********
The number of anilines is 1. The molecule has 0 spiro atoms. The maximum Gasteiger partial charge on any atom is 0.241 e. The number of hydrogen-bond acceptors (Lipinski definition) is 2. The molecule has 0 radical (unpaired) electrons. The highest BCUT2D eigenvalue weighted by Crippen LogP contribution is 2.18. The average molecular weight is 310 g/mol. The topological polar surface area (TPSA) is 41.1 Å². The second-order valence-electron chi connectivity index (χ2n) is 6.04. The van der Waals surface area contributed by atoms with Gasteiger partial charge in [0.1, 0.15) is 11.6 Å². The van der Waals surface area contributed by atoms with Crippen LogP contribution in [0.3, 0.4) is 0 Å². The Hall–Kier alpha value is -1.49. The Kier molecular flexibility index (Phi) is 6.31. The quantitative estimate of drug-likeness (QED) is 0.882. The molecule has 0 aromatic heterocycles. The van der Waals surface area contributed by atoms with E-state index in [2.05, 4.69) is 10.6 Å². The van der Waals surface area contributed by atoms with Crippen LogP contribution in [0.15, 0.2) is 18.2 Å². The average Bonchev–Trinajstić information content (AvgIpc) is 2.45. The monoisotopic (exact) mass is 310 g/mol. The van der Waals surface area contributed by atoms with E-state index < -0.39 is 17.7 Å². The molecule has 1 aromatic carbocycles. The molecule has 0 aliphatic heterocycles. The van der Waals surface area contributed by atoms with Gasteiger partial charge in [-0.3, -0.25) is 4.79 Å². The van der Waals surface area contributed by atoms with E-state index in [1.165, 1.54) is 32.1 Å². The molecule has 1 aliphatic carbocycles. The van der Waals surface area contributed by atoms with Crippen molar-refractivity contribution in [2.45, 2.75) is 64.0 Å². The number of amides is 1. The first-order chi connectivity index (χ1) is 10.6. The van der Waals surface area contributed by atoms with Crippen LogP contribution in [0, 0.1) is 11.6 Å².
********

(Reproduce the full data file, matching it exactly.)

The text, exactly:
The number of anilines is 1. The molecule has 0 spiro atoms. The maximum Gasteiger partial charge on any atom is 0.241 e. The number of hydrogen-bond acceptors (Lipinski definition) is 2. The molecule has 0 radical (unpaired) electrons. The highest BCUT2D eigenvalue weighted by Crippen LogP contribution is 2.18. The average molecular weight is 310 g/mol. The topological polar surface area (TPSA) is 41.1 Å². The second-order valence-electron chi connectivity index (χ2n) is 6.04. The van der Waals surface area contributed by atoms with Gasteiger partial charge in [0.1, 0.15) is 11.6 Å². The van der Waals surface area contributed by atoms with Crippen LogP contribution in [0.3, 0.4) is 0 Å². The Hall–Kier alpha value is -1.49. The Kier molecular flexibility index (Phi) is 6.31. The quantitative estimate of drug-likeness (QED) is 0.882. The molecule has 0 aromatic heterocycles. The van der Waals surface area contributed by atoms with E-state index in [2.05, 4.69) is 10.6 Å². The van der Waals surface area contributed by atoms with Crippen LogP contribution in [0.15, 0.2) is 18.2 Å². The average Bonchev–Trinajstić information content (AvgIpc) is 2.45. The monoisotopic (exact) mass is 310 g/mol. The van der Waals surface area contributed by atoms with E-state index < -0.39 is 17.7 Å². The molecule has 1 aromatic carbocycles. The molecule has 0 aliphatic heterocycles. The van der Waals surface area contributed by atoms with Gasteiger partial charge in [-0.3, -0.25) is 4.79 Å². The van der Waals surface area contributed by atoms with E-state index in [1.165, 1.54) is 32.1 Å². The molecule has 1 aliphatic carbocycles. The van der Waals surface area contributed by atoms with Crippen molar-refractivity contribution in [2.45, 2.75) is 64.0 Å². The number of amides is 1. The first-order chi connectivity index (χ1) is 10.6. The van der Waals surface area contributed by atoms with Crippen LogP contribution in [0, 0.1) is 11.6 Å².